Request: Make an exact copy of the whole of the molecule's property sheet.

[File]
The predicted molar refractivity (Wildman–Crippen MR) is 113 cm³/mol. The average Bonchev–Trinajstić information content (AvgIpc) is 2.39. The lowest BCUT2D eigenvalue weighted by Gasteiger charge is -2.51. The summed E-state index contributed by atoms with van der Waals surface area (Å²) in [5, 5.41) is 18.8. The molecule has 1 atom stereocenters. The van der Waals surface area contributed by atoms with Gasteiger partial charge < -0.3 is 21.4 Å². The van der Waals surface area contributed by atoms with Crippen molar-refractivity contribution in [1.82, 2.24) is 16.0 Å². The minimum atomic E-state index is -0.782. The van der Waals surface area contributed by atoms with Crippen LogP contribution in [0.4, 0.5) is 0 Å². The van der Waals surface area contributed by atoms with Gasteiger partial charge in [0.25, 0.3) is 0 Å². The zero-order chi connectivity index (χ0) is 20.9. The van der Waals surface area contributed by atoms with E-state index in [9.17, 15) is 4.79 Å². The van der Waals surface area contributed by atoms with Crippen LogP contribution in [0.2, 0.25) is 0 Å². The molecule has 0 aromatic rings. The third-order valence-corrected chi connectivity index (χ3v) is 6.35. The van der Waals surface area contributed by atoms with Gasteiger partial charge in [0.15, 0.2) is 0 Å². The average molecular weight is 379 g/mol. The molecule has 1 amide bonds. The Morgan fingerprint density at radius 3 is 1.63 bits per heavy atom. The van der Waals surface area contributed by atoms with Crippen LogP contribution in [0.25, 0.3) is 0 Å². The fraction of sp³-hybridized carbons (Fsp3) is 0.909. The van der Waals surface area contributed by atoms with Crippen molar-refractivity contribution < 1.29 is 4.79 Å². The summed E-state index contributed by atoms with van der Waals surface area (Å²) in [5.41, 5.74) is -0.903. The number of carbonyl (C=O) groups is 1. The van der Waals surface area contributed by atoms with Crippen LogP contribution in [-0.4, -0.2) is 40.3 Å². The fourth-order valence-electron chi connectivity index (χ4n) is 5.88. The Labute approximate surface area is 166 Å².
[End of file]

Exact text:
The predicted molar refractivity (Wildman–Crippen MR) is 113 cm³/mol. The average Bonchev–Trinajstić information content (AvgIpc) is 2.39. The lowest BCUT2D eigenvalue weighted by Gasteiger charge is -2.51. The summed E-state index contributed by atoms with van der Waals surface area (Å²) in [5, 5.41) is 18.8. The molecule has 1 atom stereocenters. The van der Waals surface area contributed by atoms with Gasteiger partial charge < -0.3 is 21.4 Å². The van der Waals surface area contributed by atoms with Crippen molar-refractivity contribution in [1.82, 2.24) is 16.0 Å². The minimum atomic E-state index is -0.782. The van der Waals surface area contributed by atoms with Crippen LogP contribution in [0.4, 0.5) is 0 Å². The van der Waals surface area contributed by atoms with Gasteiger partial charge in [0.25, 0.3) is 0 Å². The zero-order chi connectivity index (χ0) is 20.9. The van der Waals surface area contributed by atoms with E-state index in [9.17, 15) is 4.79 Å². The van der Waals surface area contributed by atoms with Crippen LogP contribution in [0.2, 0.25) is 0 Å². The molecule has 0 aromatic rings. The third-order valence-corrected chi connectivity index (χ3v) is 6.35. The van der Waals surface area contributed by atoms with Gasteiger partial charge in [0.15, 0.2) is 0 Å². The average molecular weight is 379 g/mol. The molecule has 1 amide bonds. The Morgan fingerprint density at radius 3 is 1.63 bits per heavy atom. The van der Waals surface area contributed by atoms with Crippen LogP contribution in [0.25, 0.3) is 0 Å². The fraction of sp³-hybridized carbons (Fsp3) is 0.909. The van der Waals surface area contributed by atoms with Crippen molar-refractivity contribution < 1.29 is 4.79 Å². The summed E-state index contributed by atoms with van der Waals surface area (Å²) in [5.41, 5.74) is -0.903. The number of carbonyl (C=O) groups is 1. The van der Waals surface area contributed by atoms with Crippen LogP contribution in [-0.4, -0.2) is 40.3 Å². The fourth-order valence-electron chi connectivity index (χ4n) is 5.88. The Labute approximate surface area is 166 Å².